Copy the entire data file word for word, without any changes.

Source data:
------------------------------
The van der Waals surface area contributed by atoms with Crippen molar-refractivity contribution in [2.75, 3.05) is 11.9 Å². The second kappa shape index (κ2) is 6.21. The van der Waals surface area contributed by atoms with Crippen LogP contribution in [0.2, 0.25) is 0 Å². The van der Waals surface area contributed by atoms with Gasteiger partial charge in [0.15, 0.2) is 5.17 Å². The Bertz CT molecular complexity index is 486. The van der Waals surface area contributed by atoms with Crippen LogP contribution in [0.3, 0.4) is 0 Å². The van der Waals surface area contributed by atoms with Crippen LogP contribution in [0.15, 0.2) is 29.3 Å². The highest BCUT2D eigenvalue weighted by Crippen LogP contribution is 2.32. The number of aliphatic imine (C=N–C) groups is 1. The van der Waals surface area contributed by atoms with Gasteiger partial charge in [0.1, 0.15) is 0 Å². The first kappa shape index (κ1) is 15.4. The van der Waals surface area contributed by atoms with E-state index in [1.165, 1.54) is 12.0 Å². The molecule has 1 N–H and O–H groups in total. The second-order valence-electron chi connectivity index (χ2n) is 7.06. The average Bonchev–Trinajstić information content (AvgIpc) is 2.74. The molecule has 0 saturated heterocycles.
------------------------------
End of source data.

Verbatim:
The van der Waals surface area contributed by atoms with Crippen molar-refractivity contribution in [2.75, 3.05) is 11.9 Å². The second kappa shape index (κ2) is 6.21. The van der Waals surface area contributed by atoms with Crippen LogP contribution in [0.2, 0.25) is 0 Å². The van der Waals surface area contributed by atoms with Gasteiger partial charge in [0.15, 0.2) is 5.17 Å². The Bertz CT molecular complexity index is 486. The van der Waals surface area contributed by atoms with Crippen LogP contribution in [0.3, 0.4) is 0 Å². The van der Waals surface area contributed by atoms with Crippen LogP contribution in [0.15, 0.2) is 29.3 Å². The highest BCUT2D eigenvalue weighted by Crippen LogP contribution is 2.32. The number of aliphatic imine (C=N–C) groups is 1. The van der Waals surface area contributed by atoms with Gasteiger partial charge in [0.1, 0.15) is 0 Å². The first kappa shape index (κ1) is 15.4. The van der Waals surface area contributed by atoms with E-state index in [1.165, 1.54) is 12.0 Å². The molecule has 1 N–H and O–H groups in total. The second-order valence-electron chi connectivity index (χ2n) is 7.06. The average Bonchev–Trinajstić information content (AvgIpc) is 2.74. The molecule has 0 saturated heterocycles.